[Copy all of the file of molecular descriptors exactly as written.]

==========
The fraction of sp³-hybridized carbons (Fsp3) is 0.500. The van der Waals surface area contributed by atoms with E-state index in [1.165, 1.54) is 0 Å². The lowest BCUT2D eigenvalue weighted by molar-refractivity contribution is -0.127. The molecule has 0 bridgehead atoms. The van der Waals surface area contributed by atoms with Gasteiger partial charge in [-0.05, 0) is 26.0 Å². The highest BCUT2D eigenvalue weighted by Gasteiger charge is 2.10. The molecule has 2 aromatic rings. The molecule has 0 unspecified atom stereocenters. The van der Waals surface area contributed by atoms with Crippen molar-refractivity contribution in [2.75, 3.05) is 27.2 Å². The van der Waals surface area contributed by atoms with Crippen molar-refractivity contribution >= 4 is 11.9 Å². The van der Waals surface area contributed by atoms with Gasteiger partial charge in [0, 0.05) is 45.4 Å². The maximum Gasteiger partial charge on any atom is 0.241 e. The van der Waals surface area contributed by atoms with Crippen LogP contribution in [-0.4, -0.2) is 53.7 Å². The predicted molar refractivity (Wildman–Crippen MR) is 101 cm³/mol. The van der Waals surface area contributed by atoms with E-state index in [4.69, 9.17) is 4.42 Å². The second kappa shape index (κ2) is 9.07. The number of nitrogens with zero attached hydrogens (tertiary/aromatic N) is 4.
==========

The fraction of sp³-hybridized carbons (Fsp3) is 0.500. The van der Waals surface area contributed by atoms with E-state index in [1.165, 1.54) is 0 Å². The lowest BCUT2D eigenvalue weighted by molar-refractivity contribution is -0.127. The molecule has 0 bridgehead atoms. The van der Waals surface area contributed by atoms with Gasteiger partial charge in [-0.05, 0) is 26.0 Å². The highest BCUT2D eigenvalue weighted by Gasteiger charge is 2.10. The molecule has 2 aromatic rings. The molecule has 0 unspecified atom stereocenters. The van der Waals surface area contributed by atoms with Crippen molar-refractivity contribution in [2.75, 3.05) is 27.2 Å². The van der Waals surface area contributed by atoms with Crippen molar-refractivity contribution >= 4 is 11.9 Å². The van der Waals surface area contributed by atoms with Gasteiger partial charge in [0, 0.05) is 45.4 Å². The maximum Gasteiger partial charge on any atom is 0.241 e. The van der Waals surface area contributed by atoms with Crippen LogP contribution in [-0.4, -0.2) is 53.7 Å². The predicted molar refractivity (Wildman–Crippen MR) is 101 cm³/mol. The van der Waals surface area contributed by atoms with E-state index in [4.69, 9.17) is 4.42 Å². The second kappa shape index (κ2) is 9.07. The number of nitrogens with zero attached hydrogens (tertiary/aromatic N) is 4.